In the search for life on distant planets, scientists generally focus on identifying Earth-sized, rocky planets, finding planets in their host star’s habitable zone, and having available the telescope power to read the chemical make-up of the atmospheres.
A relatively small number of Earth-sized exoplanets discovered by telescopes in space and on Earth have meet some of the key characteristics. But now with the James Webb Space Telescope in operation, with its 21-foot high-precision mirror, scientists have been looking forward to finding small, rocky planets that meet all the key criteria.
And during its first year of operation, the JWST has already found and studied one small planet that meets at least some or those criteria. The planet identified, called LHS 475 b, is nearly the same size as Earth, having 99% of our planet’s diameter, scientists said, and is a relatively nearby 41-light-years away.
The research team that detected the small planet is led by Kevin Stevenson and Jacob Lustig-Yaeger, both of the Johns Hopkins University Applied Physics Laboratory.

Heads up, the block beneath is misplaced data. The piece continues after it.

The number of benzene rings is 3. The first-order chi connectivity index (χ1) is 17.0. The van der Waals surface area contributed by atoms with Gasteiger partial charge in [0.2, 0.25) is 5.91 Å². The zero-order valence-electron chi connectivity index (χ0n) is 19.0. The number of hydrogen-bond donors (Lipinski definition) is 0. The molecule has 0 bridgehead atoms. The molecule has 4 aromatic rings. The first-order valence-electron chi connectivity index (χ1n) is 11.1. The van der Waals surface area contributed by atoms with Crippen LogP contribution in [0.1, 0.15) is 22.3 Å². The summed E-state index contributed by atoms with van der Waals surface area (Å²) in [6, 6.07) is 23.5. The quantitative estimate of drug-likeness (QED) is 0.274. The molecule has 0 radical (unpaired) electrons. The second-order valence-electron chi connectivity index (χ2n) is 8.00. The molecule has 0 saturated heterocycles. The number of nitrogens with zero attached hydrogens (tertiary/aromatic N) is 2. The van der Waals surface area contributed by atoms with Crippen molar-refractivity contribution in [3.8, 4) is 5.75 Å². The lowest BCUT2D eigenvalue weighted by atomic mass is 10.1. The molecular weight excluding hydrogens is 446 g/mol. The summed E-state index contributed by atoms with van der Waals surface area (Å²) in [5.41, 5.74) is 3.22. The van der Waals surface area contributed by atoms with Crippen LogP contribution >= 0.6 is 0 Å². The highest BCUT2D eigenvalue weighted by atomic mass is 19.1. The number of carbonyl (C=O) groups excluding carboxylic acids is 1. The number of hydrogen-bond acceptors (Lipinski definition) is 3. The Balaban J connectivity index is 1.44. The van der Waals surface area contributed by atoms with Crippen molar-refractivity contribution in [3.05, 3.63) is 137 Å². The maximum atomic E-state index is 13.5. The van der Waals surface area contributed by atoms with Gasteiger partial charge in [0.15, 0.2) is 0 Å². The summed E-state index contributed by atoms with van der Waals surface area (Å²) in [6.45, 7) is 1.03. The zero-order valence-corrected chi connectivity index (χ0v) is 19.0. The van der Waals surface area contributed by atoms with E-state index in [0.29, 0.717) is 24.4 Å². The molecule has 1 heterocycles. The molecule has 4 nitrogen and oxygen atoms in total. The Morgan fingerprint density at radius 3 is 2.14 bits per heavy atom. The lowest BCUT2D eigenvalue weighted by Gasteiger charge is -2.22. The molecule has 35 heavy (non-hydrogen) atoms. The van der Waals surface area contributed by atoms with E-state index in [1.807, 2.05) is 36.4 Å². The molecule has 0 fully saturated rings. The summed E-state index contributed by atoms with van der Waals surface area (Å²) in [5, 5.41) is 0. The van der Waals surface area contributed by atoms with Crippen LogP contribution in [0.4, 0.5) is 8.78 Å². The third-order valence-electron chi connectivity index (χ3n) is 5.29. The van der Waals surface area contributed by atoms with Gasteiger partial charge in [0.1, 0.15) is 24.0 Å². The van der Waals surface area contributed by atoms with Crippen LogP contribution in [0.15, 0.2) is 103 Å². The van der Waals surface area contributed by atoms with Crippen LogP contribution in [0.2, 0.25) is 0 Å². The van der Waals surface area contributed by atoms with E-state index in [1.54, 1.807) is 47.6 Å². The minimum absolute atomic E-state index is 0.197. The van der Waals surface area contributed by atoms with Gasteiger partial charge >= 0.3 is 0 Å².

The team chose to observe this target with Webb after reviewing targets of interest from NASA’s Transiting Exoplanet Survey Satellite (TESS), which hinted at the planet’s existence. Webb’s Near-Infrared Spectrograph (NIRSpec) captured the planet easily and clearly with only two transit observations.
“There is no question that the planet is there,” said Lustig-Yaeger. “Webb’s pristine data validate it.”
“With this telescope, rocky exoplanets are the new frontier.”
Earth-sized exoplanets have been found earlier. The Trappist-1 system, only 39 light-years away, is famously known to include seven small, rocky planets, and it was detected by a small, ground-based telescope.
The Kepler Space Telescope also detected a debated but significant number of Earth-sized planets during its nine-year survey of one small section of the distant sky last decade. … Read more